Subject: : Scotland Travelogue Part 3
This day we planned to drive to Fionnphort & take the walkon ferry to Iona for the day.

We had booked accommodation at the Seaview B & B, right next to the shop at Fionnphort. It's a charmer & we could leave car & luggage there & not have to pay the stiff fee at the carpark. Host John Noddings was there to meet us & schlep our bags up the room with a view of the pink-sand harbor & ferry slip. We scampered aboard the ferry for the 15-minute transit of the Sound.

I had expected again hordes of tourists, as I've heard that Iona can be inundated with day trippers, but it was just fine. We had lunch at the St Columba Hotel, pretending that we could afford to stay there, but enjoying a good lunch anyway. We wandered the Abbey & grounds. The Iona Community has backed off on their presence on the island & the Abbey is in the care of Historic Scotland. The Visitors Center is actually at Fionnphort, not on Iona. The Abbey is built on the site of St Columba's original settlement. Fleeing Ireland, Columba came to Iona in the 600's & is generally credited with bringing Celtic Christianity to Scotland. As the Vikings plundered the area & the whole of Britain surrendered to the brutality of the Dark Ages, communities such as St Columba's on Iona & Venerable Bede's at Lindisfarne kept alive the traditions of learning by collecting & copying books. The monks at Iona worked on the magnificent illuminated manuscript that survives today as The Book of Kells.

Back at Fionnphort, we stopped in at the Visitors Center where there's a nice display about Columba & his times. Nearby is a tin-sided garage full of books, unstaffed; you can leave unwanted books or buy some used ones, all on the honor system, & as a benefit for the Life Boat Society charity.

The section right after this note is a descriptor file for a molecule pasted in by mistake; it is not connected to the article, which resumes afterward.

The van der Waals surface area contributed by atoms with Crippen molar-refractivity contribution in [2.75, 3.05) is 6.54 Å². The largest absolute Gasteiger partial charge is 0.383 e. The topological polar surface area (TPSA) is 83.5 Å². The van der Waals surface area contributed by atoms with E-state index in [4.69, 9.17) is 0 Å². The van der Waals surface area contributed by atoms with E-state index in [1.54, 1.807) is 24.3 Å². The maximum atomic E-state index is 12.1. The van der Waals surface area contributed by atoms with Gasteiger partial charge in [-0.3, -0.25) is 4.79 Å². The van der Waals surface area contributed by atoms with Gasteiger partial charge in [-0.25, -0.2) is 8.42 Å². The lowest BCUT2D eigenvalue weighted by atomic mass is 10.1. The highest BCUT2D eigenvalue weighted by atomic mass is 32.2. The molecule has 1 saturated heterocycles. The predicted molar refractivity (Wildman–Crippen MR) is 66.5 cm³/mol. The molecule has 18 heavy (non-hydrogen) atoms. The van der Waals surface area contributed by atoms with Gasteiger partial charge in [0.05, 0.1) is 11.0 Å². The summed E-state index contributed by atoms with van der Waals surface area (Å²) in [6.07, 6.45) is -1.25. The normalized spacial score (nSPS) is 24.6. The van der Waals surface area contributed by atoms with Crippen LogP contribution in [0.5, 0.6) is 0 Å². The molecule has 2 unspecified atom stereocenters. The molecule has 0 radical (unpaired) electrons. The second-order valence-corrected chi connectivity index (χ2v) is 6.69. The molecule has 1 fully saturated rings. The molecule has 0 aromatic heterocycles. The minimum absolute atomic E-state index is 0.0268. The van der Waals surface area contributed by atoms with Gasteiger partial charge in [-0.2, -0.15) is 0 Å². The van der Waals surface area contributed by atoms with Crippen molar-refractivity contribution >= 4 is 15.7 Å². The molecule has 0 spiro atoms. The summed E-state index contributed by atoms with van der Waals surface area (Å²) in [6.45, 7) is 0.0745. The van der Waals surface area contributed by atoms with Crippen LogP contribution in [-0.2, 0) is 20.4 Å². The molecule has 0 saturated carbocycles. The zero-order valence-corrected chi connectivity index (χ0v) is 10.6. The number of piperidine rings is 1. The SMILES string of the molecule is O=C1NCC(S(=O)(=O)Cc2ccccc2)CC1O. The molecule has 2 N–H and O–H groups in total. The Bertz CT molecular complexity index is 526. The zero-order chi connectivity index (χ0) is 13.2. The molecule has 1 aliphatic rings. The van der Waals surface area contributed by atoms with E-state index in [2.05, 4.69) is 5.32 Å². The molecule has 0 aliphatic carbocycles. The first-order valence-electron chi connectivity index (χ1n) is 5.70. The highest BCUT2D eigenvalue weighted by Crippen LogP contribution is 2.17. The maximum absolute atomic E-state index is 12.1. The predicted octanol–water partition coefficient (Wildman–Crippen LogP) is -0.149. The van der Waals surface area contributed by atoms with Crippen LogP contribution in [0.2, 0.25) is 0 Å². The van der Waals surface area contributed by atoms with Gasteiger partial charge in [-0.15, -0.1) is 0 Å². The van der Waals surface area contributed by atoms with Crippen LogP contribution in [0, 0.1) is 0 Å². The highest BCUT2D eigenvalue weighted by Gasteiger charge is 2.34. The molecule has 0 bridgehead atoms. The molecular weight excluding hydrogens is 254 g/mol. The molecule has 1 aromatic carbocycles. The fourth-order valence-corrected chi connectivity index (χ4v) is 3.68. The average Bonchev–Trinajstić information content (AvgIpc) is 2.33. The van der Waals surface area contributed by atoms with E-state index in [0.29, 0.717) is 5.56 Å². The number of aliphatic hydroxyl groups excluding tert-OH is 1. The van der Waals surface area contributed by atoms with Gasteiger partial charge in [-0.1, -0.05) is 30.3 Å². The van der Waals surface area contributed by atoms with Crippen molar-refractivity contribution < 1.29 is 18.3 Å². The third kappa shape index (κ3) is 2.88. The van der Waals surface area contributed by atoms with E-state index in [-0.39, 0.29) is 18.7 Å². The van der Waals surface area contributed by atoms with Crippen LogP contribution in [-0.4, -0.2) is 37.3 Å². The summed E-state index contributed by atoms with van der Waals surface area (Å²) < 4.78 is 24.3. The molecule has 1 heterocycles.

Downing a supper of oaties, the wonderful Scottish oakcakes to which I'm seriously addicted, apples & cheese, we snuggled under our duvets for a sound sleep.

Breakfast the next morning was a tummy filler, taken in the breakfast nook with views over the sound. Our fellow guests were a couple from England, an advertising salesman from Inverness & a couple from Texas, so table conversation was pleasant & easy.

The drive on the single-track road from Fionnphort to Craignure takes about 1.5 hours, depending on traffic (traffic? This side of the island has maybe 800 inhabitants!) & weather. We were booked for the 11am ferry & made it in good time, & met Allison the artist from Arran at the ferry office. She had been misbooked on the ferry for the previous day so was in the standby queue for this hour's departure, for which she did get a booking finally. She was off to Edinburgh for a two-month locum as artist-in-residence at the University there.

It's always hard to leave these lovely islands, as I'm never sure when I'll be able to return.

But the day's journey will take us to Dunkeld & the Taybank Hotel, Scotland's Musical Meeting Place & Dougie MacLean's home turf.

As we flew through the Trossachs, we got caught in one of those freaky hailstorms that make me want to hunker down under a tree & watch the weather front blow through.

At Drochart Falls, we stopped at the Bredalbane Folklore Center, well signed on the main road, but after that, as usual, we were on our own. Donna's the seventh-generation descendant of the first Marquis of Bredalbane, but she'd need more information on the family tree to really do some good ancestor hunting. Certainly nothing at the Bredalbane Center shed any light on the family details, even to where the Marquis might have had his home! So we pushed on to Kenmore, for a quick look at Taymouth Castle. Now falling down around the ears of whoever might still live there, the castle is on the grounds of the Taymouth Golf Club. It is in desperate need of repair, & it sure looks like a money pit to me.